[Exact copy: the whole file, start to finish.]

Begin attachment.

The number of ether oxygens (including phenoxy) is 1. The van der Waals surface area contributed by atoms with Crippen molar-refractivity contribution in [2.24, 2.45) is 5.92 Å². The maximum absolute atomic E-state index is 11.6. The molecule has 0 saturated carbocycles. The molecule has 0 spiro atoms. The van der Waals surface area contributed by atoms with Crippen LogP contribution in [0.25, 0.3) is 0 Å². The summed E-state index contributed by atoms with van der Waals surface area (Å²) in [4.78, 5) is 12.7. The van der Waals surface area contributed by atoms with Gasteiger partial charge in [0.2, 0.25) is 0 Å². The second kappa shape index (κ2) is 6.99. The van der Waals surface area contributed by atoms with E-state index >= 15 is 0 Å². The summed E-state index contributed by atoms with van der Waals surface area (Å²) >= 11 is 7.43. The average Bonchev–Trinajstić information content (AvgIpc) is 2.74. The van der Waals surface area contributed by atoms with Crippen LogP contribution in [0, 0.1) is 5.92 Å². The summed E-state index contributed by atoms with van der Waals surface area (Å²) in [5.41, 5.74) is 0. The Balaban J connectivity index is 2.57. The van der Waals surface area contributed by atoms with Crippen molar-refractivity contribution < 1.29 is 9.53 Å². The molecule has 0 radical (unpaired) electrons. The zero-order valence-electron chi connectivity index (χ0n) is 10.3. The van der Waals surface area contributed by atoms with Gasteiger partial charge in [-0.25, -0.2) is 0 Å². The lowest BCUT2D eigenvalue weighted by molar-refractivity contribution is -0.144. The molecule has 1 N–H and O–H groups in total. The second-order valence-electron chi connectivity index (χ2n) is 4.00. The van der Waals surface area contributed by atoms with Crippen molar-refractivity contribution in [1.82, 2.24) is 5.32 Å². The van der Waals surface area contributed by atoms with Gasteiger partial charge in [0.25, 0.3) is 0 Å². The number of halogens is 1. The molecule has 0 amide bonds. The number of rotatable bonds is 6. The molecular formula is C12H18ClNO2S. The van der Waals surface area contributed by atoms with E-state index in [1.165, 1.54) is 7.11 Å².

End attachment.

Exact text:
The number of ether oxygens (including phenoxy) is 1. The van der Waals surface area contributed by atoms with Crippen molar-refractivity contribution in [2.24, 2.45) is 5.92 Å². The maximum absolute atomic E-state index is 11.6. The molecule has 0 saturated carbocycles. The molecule has 0 spiro atoms. The van der Waals surface area contributed by atoms with Crippen LogP contribution in [0.25, 0.3) is 0 Å². The summed E-state index contributed by atoms with van der Waals surface area (Å²) in [4.78, 5) is 12.7. The van der Waals surface area contributed by atoms with Gasteiger partial charge in [0.2, 0.25) is 0 Å². The second kappa shape index (κ2) is 6.99. The van der Waals surface area contributed by atoms with E-state index >= 15 is 0 Å². The summed E-state index contributed by atoms with van der Waals surface area (Å²) >= 11 is 7.43. The average Bonchev–Trinajstić information content (AvgIpc) is 2.74. The van der Waals surface area contributed by atoms with Crippen LogP contribution in [0, 0.1) is 5.92 Å². The summed E-state index contributed by atoms with van der Waals surface area (Å²) in [5.41, 5.74) is 0. The Balaban J connectivity index is 2.57. The van der Waals surface area contributed by atoms with Crippen molar-refractivity contribution < 1.29 is 9.53 Å². The molecule has 0 radical (unpaired) electrons. The zero-order valence-electron chi connectivity index (χ0n) is 10.3. The van der Waals surface area contributed by atoms with Gasteiger partial charge in [-0.25, -0.2) is 0 Å². The lowest BCUT2D eigenvalue weighted by molar-refractivity contribution is -0.144. The molecule has 1 N–H and O–H groups in total. The second-order valence-electron chi connectivity index (χ2n) is 4.00. The van der Waals surface area contributed by atoms with Crippen molar-refractivity contribution in [1.82, 2.24) is 5.32 Å². The van der Waals surface area contributed by atoms with Gasteiger partial charge in [0.25, 0.3) is 0 Å². The number of halogens is 1. The molecule has 0 amide bonds. The number of rotatable bonds is 6. The molecular formula is C12H18ClNO2S. The van der Waals surface area contributed by atoms with E-state index in [1.165, 1.54) is 7.11 Å².